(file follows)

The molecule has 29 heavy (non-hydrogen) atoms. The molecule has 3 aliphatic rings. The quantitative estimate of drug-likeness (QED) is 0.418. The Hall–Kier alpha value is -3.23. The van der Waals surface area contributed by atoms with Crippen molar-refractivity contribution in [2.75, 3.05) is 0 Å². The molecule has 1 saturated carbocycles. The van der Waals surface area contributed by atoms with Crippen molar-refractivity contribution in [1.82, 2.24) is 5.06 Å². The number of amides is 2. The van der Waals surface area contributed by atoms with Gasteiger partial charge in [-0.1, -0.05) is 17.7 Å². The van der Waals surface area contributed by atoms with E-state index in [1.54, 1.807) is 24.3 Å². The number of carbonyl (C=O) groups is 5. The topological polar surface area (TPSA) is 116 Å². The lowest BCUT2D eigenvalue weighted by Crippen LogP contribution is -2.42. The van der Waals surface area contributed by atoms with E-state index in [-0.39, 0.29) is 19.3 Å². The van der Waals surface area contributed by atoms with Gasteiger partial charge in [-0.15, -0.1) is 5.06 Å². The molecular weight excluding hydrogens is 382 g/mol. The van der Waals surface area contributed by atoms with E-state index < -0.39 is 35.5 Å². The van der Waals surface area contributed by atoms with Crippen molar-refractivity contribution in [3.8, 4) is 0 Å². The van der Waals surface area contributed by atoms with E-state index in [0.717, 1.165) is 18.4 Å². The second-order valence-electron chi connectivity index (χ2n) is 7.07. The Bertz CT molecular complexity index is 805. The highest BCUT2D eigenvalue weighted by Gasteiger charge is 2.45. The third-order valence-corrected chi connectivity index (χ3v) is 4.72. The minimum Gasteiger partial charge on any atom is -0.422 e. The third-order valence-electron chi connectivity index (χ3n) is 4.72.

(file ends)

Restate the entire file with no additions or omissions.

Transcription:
The molecule has 29 heavy (non-hydrogen) atoms. The molecule has 3 aliphatic rings. The quantitative estimate of drug-likeness (QED) is 0.418. The Hall–Kier alpha value is -3.23. The van der Waals surface area contributed by atoms with Crippen molar-refractivity contribution in [2.75, 3.05) is 0 Å². The molecule has 1 saturated carbocycles. The van der Waals surface area contributed by atoms with Crippen molar-refractivity contribution in [1.82, 2.24) is 5.06 Å². The number of amides is 2. The van der Waals surface area contributed by atoms with Gasteiger partial charge in [-0.1, -0.05) is 17.7 Å². The van der Waals surface area contributed by atoms with E-state index in [1.54, 1.807) is 24.3 Å². The number of carbonyl (C=O) groups is 5. The topological polar surface area (TPSA) is 116 Å². The lowest BCUT2D eigenvalue weighted by Crippen LogP contribution is -2.42. The van der Waals surface area contributed by atoms with E-state index in [-0.39, 0.29) is 19.3 Å². The van der Waals surface area contributed by atoms with Gasteiger partial charge in [-0.15, -0.1) is 5.06 Å². The molecular weight excluding hydrogens is 382 g/mol. The van der Waals surface area contributed by atoms with E-state index < -0.39 is 35.5 Å². The van der Waals surface area contributed by atoms with Crippen molar-refractivity contribution in [3.8, 4) is 0 Å². The van der Waals surface area contributed by atoms with E-state index in [0.717, 1.165) is 18.4 Å². The second-order valence-electron chi connectivity index (χ2n) is 7.07. The Bertz CT molecular complexity index is 805. The highest BCUT2D eigenvalue weighted by Gasteiger charge is 2.45. The third-order valence-corrected chi connectivity index (χ3v) is 4.72. The minimum Gasteiger partial charge on any atom is -0.422 e. The third-order valence-electron chi connectivity index (χ3n) is 4.72.